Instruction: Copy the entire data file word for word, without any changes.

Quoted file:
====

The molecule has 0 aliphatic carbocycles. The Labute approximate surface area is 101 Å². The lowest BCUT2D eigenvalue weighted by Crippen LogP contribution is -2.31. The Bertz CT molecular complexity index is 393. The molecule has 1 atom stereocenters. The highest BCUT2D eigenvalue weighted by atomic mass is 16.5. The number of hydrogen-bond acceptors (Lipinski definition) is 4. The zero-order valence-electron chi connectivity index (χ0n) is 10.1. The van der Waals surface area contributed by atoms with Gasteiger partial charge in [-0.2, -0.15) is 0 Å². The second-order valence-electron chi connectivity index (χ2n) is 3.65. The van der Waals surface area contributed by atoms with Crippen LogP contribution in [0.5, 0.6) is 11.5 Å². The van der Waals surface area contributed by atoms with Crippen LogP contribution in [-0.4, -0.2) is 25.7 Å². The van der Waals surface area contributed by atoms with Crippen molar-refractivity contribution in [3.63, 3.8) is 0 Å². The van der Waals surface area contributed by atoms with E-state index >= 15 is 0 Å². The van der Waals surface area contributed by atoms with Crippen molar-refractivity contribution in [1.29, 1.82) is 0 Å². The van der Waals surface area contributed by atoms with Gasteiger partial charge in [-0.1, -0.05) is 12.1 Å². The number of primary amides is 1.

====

The molecule has 0 aliphatic carbocycles. The Labute approximate surface area is 101 Å². The lowest BCUT2D eigenvalue weighted by Crippen LogP contribution is -2.31. The Bertz CT molecular complexity index is 393. The molecule has 1 atom stereocenters. The highest BCUT2D eigenvalue weighted by atomic mass is 16.5. The number of hydrogen-bond acceptors (Lipinski definition) is 4. The zero-order valence-electron chi connectivity index (χ0n) is 10.1. The van der Waals surface area contributed by atoms with Gasteiger partial charge in [-0.2, -0.15) is 0 Å². The second-order valence-electron chi connectivity index (χ2n) is 3.65. The van der Waals surface area contributed by atoms with Crippen LogP contribution in [0.5, 0.6) is 11.5 Å². The van der Waals surface area contributed by atoms with Crippen LogP contribution in [-0.4, -0.2) is 25.7 Å². The van der Waals surface area contributed by atoms with Crippen molar-refractivity contribution in [3.63, 3.8) is 0 Å². The van der Waals surface area contributed by atoms with E-state index >= 15 is 0 Å². The van der Waals surface area contributed by atoms with Crippen molar-refractivity contribution in [1.29, 1.82) is 0 Å². The van der Waals surface area contributed by atoms with Gasteiger partial charge in [-0.1, -0.05) is 12.1 Å². The number of primary amides is 1.